Taylor Swift, Shepherd's Bush Empire, London

Country's squeaky clean new queen
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The Independent Culture

Taylor Swift certainly knows how to work a crowd of adolescent girls. "Thank you so much London, I've missed you so much!" fawns Swift, encouraging those piercing screams that over-excited teens do so well. "I've missed your adorable accents and your adorable people," she goes on. "I've missed your beautiful city and... I've missed Topshop!" Alright Taylor, let's not get carried away.

In 2008, the biggest-selling artist in the US was not Britney or Beyoncé, not Kings of Leon or Coldplay, but a precocious 19-year-old blonde from Pennsylvania called Taylor Swift. Travelling to Nashville aged 11, she started handing out demos of her self-penned songs to country labels and radio stations. Eight years on, Taylor Swift is being touted as the saviour of an industry in steady decline. Think Miley Cyrus meets the Dixie Chicks. Now the squeaky clean singer has arrived in London to see how her brand of high-school heartache goes down in the UK.

Despite only releasing one single, "Love Story", and the album, Fearless, in the UK to date, the buzz that precedes Swift is huge. Waiting inside the venue there are scenes of hysteria. When she finally begins it seems that everyone in the room knows every lyric to every song. Sometimes they sing along so loudly, they drown out Swift.

And what catchy tunes they are too. They all have more or less the same theme: unrequited love in the cafeteria. Much of Swift's appeal relies on her insistence that she didn't really fit in during high school; she didn't have a lot of friends and she rarely got the boy. The opener tonight, "You Belong With Me", has the lyric: "She wears high heels/I wear sneakers/She's cheer captain/I'm on the bleachers". Although it's hard to believe that this willowy beauty was ever the one the boys didn't want at school, Swift's confessional style of singing about not being the most popular is a winner.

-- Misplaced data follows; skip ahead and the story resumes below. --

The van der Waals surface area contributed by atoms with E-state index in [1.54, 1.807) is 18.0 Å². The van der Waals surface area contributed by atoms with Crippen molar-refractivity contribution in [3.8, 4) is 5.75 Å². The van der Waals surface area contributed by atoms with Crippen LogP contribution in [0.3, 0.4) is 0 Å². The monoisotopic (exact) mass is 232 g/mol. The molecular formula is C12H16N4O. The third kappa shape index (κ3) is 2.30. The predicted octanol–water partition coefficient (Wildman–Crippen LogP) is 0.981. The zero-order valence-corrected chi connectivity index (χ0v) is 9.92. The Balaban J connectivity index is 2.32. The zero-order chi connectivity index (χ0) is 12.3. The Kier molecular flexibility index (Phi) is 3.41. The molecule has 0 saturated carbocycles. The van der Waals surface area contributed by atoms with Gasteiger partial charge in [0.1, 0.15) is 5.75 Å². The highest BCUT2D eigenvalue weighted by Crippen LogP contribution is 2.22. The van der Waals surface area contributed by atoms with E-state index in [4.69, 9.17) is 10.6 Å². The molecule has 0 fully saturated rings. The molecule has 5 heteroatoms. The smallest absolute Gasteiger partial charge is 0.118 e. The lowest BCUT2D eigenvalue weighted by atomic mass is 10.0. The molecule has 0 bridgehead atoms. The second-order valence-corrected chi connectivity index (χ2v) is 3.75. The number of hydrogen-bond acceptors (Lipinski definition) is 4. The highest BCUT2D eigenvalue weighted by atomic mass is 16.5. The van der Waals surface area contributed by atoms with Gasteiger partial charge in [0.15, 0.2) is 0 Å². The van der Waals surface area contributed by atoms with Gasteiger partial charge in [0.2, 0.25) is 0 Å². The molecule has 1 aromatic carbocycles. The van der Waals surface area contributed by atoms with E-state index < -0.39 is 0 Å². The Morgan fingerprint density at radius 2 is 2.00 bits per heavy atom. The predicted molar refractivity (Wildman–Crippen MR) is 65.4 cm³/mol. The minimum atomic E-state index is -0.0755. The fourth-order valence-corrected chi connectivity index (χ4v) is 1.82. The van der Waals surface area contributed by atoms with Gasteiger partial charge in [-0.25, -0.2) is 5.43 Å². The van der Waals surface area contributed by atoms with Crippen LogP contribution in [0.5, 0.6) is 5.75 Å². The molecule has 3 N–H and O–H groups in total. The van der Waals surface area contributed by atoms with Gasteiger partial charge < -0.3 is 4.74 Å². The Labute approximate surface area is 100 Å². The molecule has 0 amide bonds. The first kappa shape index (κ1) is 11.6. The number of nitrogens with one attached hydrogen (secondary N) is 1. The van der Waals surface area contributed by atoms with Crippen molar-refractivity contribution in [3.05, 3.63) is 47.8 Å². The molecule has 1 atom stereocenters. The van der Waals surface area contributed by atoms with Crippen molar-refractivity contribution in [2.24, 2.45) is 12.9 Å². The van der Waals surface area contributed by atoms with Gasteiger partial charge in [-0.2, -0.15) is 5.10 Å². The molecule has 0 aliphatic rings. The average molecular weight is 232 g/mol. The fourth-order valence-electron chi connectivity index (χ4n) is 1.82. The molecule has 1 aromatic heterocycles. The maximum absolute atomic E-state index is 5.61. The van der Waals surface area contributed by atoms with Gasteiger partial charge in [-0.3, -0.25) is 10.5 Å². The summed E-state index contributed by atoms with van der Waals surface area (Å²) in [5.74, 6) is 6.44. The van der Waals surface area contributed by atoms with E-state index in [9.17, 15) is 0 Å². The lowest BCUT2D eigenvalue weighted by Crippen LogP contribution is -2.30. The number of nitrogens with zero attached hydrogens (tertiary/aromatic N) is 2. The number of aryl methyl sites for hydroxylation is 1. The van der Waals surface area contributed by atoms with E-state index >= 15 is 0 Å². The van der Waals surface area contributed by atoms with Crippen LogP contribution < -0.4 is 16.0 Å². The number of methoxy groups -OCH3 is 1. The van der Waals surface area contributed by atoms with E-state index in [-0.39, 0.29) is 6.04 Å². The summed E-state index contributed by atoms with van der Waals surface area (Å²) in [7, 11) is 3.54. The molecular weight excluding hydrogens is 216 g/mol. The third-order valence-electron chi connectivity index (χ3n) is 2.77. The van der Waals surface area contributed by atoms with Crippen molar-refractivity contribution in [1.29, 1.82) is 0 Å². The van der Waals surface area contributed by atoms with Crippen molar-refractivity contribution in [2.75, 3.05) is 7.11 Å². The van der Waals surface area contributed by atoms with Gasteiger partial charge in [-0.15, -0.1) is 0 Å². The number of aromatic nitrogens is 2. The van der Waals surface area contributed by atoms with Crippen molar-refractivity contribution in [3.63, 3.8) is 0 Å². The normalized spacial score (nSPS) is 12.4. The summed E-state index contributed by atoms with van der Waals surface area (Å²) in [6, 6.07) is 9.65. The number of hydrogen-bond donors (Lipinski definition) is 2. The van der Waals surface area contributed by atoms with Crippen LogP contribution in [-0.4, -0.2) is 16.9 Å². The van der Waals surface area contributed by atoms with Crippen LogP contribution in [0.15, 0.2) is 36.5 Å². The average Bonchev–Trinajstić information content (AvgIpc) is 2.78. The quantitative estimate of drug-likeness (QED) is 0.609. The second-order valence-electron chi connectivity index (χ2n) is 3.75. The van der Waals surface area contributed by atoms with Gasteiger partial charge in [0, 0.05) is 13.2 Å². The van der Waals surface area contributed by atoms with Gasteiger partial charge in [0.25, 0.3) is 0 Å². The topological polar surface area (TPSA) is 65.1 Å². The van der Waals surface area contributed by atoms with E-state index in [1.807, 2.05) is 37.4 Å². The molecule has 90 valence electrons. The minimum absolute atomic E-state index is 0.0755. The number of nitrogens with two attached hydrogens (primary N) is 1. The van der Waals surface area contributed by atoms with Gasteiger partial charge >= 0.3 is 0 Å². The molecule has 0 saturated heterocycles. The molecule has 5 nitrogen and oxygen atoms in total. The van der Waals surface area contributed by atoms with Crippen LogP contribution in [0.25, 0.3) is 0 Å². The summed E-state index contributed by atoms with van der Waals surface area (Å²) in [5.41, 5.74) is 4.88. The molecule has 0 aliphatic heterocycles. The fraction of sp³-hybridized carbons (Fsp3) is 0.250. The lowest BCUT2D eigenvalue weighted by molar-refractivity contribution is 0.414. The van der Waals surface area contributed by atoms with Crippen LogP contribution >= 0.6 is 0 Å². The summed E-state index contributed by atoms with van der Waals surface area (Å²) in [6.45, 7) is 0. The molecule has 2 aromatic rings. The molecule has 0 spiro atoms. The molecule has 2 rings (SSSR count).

The show is unashamedly girly (at one point she even uses a guitar covered in pink crystals) and it's defiantly PG. You won't find Swift doing raunchy routines (although she's not averse to a bit of awkward dancing), and even her sparkly black dress comes down to her knees.

So tracks about boys and heartbreak with names like "Our Song" and "Teardrops on My Guitar" are played out. "Always and Forever", a song about her split from Joe Jonas, middle brother of the Jonas Brothers, and like, omigod, totally the hottest one, goes down a treat with these girls brought up on a cultural diet of High School Musical and Hannah Montana. There's even an unintentionally hilarious cover of Justin Timberlake's "What Goes Around... Comes Around" that shows Swift could use a viewing of The Fabulous Baker Boys to learn how to use a piano as a prop. Still, the kids love it.

It will be interesting to see if Swift can maintain her country fanbase now that she's found mainstream pop success. There's the odd nod to country, but with all the electric guitars and drums going on, the sound is much more pop-rock lite. It's a terribly bland style of music, but it's done extremely well. Like a Häagen-Dazs French Vanilla ice cream as opposed to Tesco own brand. But it's all still vanilla.

There's no denying that Swift is a polished performer, can write a great little pop song and seems like a thoroughly nice girl. In an age of Paris, Lindsay et al, perhaps such a wholesome role model for younger girls shouldn't be sniffed at. But isn't it just a bit disappointing to see so many blinkered teenagers, so thoroughly into this, when musically, really, there's so much more out there?